Three years ago, we wouldn’t have expected to lug a backpack to the zoo; I now spend half the time with figgy on my back. I’ve said before that the photo opportunities are turning into watching figgy interact with the exhibits — part of that is because optimal photo technique doesn’t necessarily ask for a wiggly passenger on your back, part of it is that taking the Nth picture of some fuzzy animal isn’t the most unique thing in the world. It’s part of the reason that video games are starting to lose some luster; although the individual experience may be unique, there’s only a certain amount of plot you can run through, and if you’re going to be interacting with people, it’s much nicer to be actually interacting instead of through some idealized avatar.


She’s at the point where the very effort of walking and staying vertical isn’t consuming all her attention, and so every time she goes to the zoo, there’s something unique. Last time we found an alternate route to the gorillas, detouring past the bonobos; this time, we detoured through the pond on the way over to see the baby giraffe (ten days old). If her height didn’t preclude her from viewing most of the animals, we could almost turn her loose to wander down the disused paths to discover some forgotten animal hidden in the corners of the zoo.


Dark Side

1 January 2009

Dear J-

I’m still not convinced that it’s 2009, because all the old habits of 2008 are following me around:  stumbling into great deals that I feel a need to lock up just because the deal is available, not because the deal is needed.  I keep trying to tell myself that I’m past the point of buying things, but here I am looking for excuses and reasons to perform economic stimulus.

Though it was cold this morning, we managed to hit 70 Fahrenheit (21 Celsius) by the time we left the Bay side of Coronado today; every other time we go, we usually head down to the Pacific side, where the Hotel del and ocean beaches line up as far as the eye can see, and maybe make it over to the shops.  It was nice on the sheltered bay side, with no shortage of San Diego views and a much less sharp breeze to boot.  The air was clear enough today to see both the Midway (CV-41) and Reagan (CVN-76) tied up across the bay from each other, sort of the alpha and the omega of the supercarrier, the Navy’s expression of surface warfare since 1942.  (I believe that Nimitz, CVN-68, was also there but we weren’t close enough to check the number).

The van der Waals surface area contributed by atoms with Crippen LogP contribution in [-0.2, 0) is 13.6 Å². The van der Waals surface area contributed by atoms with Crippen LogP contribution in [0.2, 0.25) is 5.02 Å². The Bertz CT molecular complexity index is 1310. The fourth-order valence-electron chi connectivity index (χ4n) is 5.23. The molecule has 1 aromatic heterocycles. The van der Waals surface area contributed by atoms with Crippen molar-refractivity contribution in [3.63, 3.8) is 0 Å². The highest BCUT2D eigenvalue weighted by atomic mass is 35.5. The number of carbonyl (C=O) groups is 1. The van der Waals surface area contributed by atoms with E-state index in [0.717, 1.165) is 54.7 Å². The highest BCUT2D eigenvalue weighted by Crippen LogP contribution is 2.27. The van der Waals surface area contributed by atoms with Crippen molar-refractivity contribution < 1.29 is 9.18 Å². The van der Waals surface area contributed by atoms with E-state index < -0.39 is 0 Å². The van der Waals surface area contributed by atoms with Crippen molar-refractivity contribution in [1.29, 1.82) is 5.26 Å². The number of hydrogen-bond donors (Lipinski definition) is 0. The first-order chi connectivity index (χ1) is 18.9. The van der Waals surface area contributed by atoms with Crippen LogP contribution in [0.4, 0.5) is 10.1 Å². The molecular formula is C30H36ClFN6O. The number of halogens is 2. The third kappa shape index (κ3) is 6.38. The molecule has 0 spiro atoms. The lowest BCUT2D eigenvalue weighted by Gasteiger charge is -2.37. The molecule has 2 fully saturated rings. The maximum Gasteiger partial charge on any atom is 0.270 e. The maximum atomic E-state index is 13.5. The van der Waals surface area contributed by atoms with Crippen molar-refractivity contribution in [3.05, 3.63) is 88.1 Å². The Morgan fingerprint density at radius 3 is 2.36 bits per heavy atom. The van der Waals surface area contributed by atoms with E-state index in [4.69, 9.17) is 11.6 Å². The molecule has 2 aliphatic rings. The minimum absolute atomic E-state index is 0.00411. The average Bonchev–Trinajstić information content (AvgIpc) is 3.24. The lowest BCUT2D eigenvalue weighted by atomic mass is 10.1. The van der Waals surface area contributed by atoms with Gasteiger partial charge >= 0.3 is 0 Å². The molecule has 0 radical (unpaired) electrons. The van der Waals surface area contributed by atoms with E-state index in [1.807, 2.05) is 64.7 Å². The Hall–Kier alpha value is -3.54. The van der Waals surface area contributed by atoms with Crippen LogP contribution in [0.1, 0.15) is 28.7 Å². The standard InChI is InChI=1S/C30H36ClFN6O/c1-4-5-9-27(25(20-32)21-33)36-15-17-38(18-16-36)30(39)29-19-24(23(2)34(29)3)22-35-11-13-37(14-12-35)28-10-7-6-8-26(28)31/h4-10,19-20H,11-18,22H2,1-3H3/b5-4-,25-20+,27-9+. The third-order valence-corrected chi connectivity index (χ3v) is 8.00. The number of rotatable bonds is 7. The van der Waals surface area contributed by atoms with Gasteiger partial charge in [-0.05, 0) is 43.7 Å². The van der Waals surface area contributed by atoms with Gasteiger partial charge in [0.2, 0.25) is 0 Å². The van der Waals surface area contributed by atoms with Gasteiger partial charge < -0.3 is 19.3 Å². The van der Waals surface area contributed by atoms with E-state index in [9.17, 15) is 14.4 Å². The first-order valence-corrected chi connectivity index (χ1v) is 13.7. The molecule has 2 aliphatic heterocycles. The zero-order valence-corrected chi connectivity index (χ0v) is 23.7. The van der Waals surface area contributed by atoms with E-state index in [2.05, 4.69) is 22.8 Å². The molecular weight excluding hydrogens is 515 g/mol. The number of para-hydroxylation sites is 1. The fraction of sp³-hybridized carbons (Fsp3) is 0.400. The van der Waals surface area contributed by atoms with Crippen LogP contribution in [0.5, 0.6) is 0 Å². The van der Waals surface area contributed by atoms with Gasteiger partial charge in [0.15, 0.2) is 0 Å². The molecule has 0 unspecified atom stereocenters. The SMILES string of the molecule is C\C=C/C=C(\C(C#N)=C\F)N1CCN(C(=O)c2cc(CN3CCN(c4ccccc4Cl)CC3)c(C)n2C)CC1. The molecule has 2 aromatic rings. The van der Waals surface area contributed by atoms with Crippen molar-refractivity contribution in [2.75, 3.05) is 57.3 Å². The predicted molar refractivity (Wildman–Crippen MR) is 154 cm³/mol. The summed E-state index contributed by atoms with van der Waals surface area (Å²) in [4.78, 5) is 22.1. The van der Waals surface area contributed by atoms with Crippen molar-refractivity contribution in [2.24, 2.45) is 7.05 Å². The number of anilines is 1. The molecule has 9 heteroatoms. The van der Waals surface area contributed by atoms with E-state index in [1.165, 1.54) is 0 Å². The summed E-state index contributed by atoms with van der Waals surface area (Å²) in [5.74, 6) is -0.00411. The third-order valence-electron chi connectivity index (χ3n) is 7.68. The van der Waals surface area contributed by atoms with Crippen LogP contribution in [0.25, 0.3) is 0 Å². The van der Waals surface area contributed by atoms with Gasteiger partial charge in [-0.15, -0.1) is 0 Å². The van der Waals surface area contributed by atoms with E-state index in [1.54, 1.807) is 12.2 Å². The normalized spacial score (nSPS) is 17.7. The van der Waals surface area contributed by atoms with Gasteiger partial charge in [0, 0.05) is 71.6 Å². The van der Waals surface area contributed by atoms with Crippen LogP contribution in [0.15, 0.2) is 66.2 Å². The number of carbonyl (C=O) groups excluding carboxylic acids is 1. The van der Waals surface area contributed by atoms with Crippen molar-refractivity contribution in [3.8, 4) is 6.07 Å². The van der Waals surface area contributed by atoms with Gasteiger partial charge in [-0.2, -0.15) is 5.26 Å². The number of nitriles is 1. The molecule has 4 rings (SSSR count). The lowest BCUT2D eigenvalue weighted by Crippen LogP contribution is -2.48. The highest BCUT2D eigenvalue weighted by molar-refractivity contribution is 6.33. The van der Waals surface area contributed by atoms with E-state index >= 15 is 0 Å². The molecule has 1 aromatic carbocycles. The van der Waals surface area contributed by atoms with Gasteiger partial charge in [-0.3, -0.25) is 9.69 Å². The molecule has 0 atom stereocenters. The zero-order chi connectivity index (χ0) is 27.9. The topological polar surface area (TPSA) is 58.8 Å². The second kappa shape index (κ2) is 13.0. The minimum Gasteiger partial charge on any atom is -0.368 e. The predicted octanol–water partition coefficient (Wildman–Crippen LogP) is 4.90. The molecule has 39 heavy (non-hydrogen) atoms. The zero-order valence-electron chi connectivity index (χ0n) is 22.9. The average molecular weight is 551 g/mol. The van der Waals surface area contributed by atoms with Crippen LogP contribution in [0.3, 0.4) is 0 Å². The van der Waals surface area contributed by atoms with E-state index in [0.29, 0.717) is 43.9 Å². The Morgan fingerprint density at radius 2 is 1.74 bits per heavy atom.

We’re still finding new things to do here, seven years after making the move to San Diego.  Though we have our favorite places to do, we’ll take the occasional shortcut — aided by GPS — to try something else.  And we are always, always rewarded, not always as handsomely as today, but often enough to make it worth our while.  Seriously, though, there’s something special — different — about the attitude and pace of life on Coronado; if you’re in the area, might as well make a little side trip out across the bridge.  Now if we could just convince figgy to keep up on these marches of ours …


High School (Aren’t We Joe Cool Yet?)

5 November 2006

I’m not convinced I got the most out of high school. But at least I got out.


To be honest, things didn’t change much in high school. The hair of the student body didn’t pose the fire hazard that it used to, but we stayed in the groups that we’d split into as junior high people. I don’t condemn it because it just happens and seems as natural as plate tectonics: huge masses rushing towards each other and one would inevitably grind the other down, but not without rumbling and trembling. It’s not always a wasteland, though; sometimes you find genuinely honest and wonderful people, like some of my neighboring locker-owners. We all had to deal with the peculiar quirks of the school, such as how it was designed for southern California weather (and hence was a series of disconnected buildings) while experiencing a snow-belt reality. I still like almost all of the people who graduated with me, but it was difficult to reach across the group borders afterwards; I have yet to contact probably 90% of my graduating class with something stronger than a rumor.